July 28, 2015 6:47 am
Something is rotten with the eurozone’s hideous restrictions on sovereignty
Plan would have eased Greece’s chronic liquidity shortage, writes Yanis Varoufakis
In Greece, where the central bank is unable to support the state’s endeavours, government arrears to the private sector — both companies and individuals — have been a drag on the economy, adding to deflationary pressures since as far back as 2008. Such arrears consistently exceeded 3 per cent of gross domestic product for five years.
The phenomenon is both the cause and consequence of delayed tax payments to the state, reinforcing the cycle of generalised illiquidity.
The employee and Company B also owe, respectively, €10,000 and €200,000 in taxes to the state.
In this case the proposed system would allow for the immediate cancellation of at least €210,000 in arrears.
Suddenly, an economy such as Greece’s would acquire important degrees of freedom within the existing European monetary union. In a second phase of development, which we did not have time to consider properly, the system would be made accessible through smartphone apps and identity cards, guaranteeing that it would be widely adopted.
The envisaged payments system could be developed to create a substitute for fully functioning public debt markets, especially during a credit crunch such as the one that has afflicted Greece since 2010.
Organisations or individuals could buy credits from the tax office online using their normal bank accounts, and add them to their reserve account. These credits could be used after, say, a year to pay future taxes at a discount (for example, 10 per cent).
As long as the total level of tax credits was capped, and fully transparent, the result would be a fiscally responsible increase in government liquidity and a quicker path back to the money markets.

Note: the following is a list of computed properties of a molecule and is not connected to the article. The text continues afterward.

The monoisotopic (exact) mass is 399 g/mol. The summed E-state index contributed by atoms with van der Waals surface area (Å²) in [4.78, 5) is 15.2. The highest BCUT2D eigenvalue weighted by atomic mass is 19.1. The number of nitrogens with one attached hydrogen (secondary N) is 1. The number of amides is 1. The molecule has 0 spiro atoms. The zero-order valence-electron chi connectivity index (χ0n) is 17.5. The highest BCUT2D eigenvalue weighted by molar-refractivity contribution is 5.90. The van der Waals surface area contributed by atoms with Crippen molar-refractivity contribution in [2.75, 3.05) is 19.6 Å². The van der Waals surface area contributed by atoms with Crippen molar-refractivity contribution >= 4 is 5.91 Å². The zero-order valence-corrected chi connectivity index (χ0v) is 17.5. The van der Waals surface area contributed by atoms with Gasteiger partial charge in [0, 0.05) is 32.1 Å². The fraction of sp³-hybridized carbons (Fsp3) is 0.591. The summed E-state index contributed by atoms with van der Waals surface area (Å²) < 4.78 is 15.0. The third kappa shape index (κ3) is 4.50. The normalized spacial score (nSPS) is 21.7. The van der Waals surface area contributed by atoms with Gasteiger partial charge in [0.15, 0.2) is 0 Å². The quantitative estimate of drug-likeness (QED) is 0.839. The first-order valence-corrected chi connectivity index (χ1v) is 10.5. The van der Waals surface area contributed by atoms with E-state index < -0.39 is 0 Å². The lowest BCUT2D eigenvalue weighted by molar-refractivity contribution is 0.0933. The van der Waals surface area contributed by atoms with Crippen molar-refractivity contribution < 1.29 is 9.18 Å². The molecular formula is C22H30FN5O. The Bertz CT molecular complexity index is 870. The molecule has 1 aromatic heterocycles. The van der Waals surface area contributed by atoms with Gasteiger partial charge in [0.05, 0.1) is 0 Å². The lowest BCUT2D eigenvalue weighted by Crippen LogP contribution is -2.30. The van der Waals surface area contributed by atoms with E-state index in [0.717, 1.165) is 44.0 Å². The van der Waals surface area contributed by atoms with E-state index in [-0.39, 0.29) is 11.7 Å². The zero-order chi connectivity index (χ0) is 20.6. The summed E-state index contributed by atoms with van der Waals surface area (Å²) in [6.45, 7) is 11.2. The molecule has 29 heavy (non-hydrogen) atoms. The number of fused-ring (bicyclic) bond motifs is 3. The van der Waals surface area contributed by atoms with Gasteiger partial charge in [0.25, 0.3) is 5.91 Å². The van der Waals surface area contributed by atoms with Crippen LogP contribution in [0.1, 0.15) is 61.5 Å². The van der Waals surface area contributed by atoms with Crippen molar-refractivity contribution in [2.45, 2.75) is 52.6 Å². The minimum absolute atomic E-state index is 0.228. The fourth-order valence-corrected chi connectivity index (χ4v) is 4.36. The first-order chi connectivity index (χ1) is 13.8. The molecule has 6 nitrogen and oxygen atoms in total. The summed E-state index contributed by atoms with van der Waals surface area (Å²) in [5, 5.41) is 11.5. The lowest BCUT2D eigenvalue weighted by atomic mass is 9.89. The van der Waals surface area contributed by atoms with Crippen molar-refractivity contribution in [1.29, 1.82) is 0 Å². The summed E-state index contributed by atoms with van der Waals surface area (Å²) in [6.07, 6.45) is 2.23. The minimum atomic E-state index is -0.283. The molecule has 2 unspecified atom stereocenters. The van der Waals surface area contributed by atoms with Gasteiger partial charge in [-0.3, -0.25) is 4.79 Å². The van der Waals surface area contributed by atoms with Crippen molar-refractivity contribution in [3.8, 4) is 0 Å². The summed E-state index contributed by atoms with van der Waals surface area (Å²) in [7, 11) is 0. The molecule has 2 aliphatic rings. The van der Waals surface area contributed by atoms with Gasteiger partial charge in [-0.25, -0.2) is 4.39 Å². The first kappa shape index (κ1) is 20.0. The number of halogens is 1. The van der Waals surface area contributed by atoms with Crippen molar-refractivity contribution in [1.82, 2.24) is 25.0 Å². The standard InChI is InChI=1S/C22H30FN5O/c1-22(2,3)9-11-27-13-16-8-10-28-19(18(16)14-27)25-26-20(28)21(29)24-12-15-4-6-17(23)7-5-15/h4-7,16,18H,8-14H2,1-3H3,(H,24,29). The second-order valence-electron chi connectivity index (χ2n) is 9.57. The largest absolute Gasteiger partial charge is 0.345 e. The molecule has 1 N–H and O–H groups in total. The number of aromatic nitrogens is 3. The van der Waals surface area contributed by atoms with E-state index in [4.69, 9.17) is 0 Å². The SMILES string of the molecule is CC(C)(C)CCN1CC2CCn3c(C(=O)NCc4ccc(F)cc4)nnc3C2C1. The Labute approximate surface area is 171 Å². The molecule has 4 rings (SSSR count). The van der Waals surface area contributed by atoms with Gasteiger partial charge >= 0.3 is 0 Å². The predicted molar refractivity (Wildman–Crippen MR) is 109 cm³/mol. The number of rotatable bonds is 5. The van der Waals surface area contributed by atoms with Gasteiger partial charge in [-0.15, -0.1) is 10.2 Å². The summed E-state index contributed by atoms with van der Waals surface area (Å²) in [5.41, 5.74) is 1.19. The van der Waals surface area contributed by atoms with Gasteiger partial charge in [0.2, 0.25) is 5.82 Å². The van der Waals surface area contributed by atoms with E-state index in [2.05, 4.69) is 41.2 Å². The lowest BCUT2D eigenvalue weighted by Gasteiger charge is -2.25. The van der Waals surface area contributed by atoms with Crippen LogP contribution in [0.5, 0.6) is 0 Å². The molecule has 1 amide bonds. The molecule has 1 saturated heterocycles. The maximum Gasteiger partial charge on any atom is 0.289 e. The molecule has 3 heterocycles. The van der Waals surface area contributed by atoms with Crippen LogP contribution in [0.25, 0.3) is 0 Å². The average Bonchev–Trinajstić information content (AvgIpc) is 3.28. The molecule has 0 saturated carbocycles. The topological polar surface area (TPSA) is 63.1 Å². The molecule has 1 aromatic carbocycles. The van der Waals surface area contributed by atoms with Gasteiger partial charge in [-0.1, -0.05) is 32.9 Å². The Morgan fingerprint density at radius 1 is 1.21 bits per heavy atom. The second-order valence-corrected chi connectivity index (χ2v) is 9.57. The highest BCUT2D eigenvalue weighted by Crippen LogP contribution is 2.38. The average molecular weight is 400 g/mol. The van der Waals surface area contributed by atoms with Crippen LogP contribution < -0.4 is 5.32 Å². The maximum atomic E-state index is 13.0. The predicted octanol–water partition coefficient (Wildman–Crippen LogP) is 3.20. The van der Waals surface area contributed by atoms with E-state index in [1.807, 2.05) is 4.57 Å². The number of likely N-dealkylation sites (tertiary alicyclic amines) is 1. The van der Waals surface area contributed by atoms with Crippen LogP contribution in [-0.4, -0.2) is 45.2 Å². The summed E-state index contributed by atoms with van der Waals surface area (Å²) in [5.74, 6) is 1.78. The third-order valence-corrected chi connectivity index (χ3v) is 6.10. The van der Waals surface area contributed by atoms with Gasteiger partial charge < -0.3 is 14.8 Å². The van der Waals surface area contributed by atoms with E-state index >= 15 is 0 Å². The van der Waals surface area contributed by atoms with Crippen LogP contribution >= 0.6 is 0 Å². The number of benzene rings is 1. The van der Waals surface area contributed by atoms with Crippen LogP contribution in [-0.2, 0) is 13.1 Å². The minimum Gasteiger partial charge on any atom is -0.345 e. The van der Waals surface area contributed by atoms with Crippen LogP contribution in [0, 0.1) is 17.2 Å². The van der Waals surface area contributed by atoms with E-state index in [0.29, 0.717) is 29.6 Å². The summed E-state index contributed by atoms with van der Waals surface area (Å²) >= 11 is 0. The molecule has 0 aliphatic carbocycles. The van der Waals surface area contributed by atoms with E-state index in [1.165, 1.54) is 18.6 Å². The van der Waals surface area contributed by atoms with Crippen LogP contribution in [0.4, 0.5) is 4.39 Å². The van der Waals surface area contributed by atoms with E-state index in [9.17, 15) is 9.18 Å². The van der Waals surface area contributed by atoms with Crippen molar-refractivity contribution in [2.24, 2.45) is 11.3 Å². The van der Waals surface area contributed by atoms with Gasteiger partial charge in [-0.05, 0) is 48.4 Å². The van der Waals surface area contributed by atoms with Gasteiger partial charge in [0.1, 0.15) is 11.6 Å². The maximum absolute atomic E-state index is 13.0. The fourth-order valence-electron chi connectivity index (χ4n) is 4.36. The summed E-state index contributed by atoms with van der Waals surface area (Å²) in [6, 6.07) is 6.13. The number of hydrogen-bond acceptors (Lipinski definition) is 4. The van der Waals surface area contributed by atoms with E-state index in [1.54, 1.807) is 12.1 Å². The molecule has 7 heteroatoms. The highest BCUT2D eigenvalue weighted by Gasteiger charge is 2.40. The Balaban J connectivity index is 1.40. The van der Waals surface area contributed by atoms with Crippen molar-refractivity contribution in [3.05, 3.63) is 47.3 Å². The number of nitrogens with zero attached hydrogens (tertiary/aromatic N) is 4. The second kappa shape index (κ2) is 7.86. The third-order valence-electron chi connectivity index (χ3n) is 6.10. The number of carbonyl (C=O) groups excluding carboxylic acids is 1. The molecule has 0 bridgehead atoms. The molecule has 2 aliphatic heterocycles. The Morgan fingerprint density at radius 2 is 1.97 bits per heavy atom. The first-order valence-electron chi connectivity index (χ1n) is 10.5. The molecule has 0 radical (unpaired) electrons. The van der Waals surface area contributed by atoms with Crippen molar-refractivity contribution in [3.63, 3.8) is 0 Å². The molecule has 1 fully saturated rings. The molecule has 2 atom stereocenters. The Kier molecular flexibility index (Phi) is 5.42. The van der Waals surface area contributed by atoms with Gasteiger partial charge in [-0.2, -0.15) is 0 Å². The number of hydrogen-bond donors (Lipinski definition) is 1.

But when a subsequent telephone discussion with a large number of international investors, organised by my friend Norman Lamont, and David Marsh of the London-based Official Monetary and Financial Institutions Forum, was leaked — despite the Chatham House rule we agreed with listeners, under which speakers are not identified — the press had a field day.
Committed to unlimited openness and full transparency, I granted OMFIF permission to release the tapes.
While I understand press excitement about elements of that exchange, such as having to consider unorthodox means of gaining access to my own ministry’s systems, only one matter is of significance from a public interest perspective. There is a hideous restriction of national sovereignty imposed by the “troika” of lenders on Greek ministers, who are denied access to departments of their ministries pivotal in implementing innovative policies.
When a loss of sovereignty, arising from unsustainable official debt, yields suboptimal policies in already stressed nations, one knows that there is something rotten in the euro’s kingdom.
The writer is the former finance minister of Greece